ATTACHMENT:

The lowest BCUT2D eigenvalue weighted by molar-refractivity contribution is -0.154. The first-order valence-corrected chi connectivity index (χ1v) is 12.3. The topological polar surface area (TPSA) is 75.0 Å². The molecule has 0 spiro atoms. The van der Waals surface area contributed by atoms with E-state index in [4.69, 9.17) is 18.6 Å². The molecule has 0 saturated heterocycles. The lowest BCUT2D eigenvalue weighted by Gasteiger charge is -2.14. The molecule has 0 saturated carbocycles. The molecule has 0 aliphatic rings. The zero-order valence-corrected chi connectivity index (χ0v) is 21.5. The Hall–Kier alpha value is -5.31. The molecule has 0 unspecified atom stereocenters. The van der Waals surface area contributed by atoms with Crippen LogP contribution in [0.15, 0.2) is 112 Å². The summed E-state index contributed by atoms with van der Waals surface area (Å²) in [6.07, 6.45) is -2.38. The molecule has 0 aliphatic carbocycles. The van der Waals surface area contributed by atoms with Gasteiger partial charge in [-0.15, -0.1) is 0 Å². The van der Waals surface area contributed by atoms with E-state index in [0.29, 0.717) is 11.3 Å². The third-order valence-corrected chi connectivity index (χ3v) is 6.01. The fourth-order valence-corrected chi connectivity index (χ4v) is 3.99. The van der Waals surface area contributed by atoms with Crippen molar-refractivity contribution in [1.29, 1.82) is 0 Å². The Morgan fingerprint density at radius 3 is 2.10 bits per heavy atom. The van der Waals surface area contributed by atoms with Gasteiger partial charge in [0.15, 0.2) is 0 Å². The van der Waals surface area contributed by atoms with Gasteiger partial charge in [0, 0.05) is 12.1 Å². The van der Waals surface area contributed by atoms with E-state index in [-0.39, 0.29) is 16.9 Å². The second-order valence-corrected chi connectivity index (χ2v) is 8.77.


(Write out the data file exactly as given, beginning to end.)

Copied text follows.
The lowest BCUT2D eigenvalue weighted by molar-refractivity contribution is -0.154. The first-order valence-corrected chi connectivity index (χ1v) is 12.3. The topological polar surface area (TPSA) is 75.0 Å². The molecule has 0 spiro atoms. The van der Waals surface area contributed by atoms with E-state index in [4.69, 9.17) is 18.6 Å². The molecule has 0 saturated heterocycles. The lowest BCUT2D eigenvalue weighted by Gasteiger charge is -2.14. The molecule has 0 saturated carbocycles. The molecule has 0 aliphatic rings. The zero-order valence-corrected chi connectivity index (χ0v) is 21.5. The Hall–Kier alpha value is -5.31. The molecule has 0 unspecified atom stereocenters. The van der Waals surface area contributed by atoms with Crippen LogP contribution in [0.15, 0.2) is 112 Å². The summed E-state index contributed by atoms with van der Waals surface area (Å²) in [6.07, 6.45) is -2.38. The molecule has 0 aliphatic carbocycles. The van der Waals surface area contributed by atoms with Gasteiger partial charge in [-0.15, -0.1) is 0 Å². The van der Waals surface area contributed by atoms with E-state index in [0.29, 0.717) is 11.3 Å². The third-order valence-corrected chi connectivity index (χ3v) is 6.01. The fourth-order valence-corrected chi connectivity index (χ4v) is 3.99. The van der Waals surface area contributed by atoms with Crippen molar-refractivity contribution in [1.29, 1.82) is 0 Å². The Morgan fingerprint density at radius 3 is 2.10 bits per heavy atom. The van der Waals surface area contributed by atoms with Gasteiger partial charge in [0.15, 0.2) is 0 Å². The van der Waals surface area contributed by atoms with Gasteiger partial charge in [0, 0.05) is 12.1 Å². The van der Waals surface area contributed by atoms with E-state index in [-0.39, 0.29) is 16.9 Å². The second-order valence-corrected chi connectivity index (χ2v) is 8.77.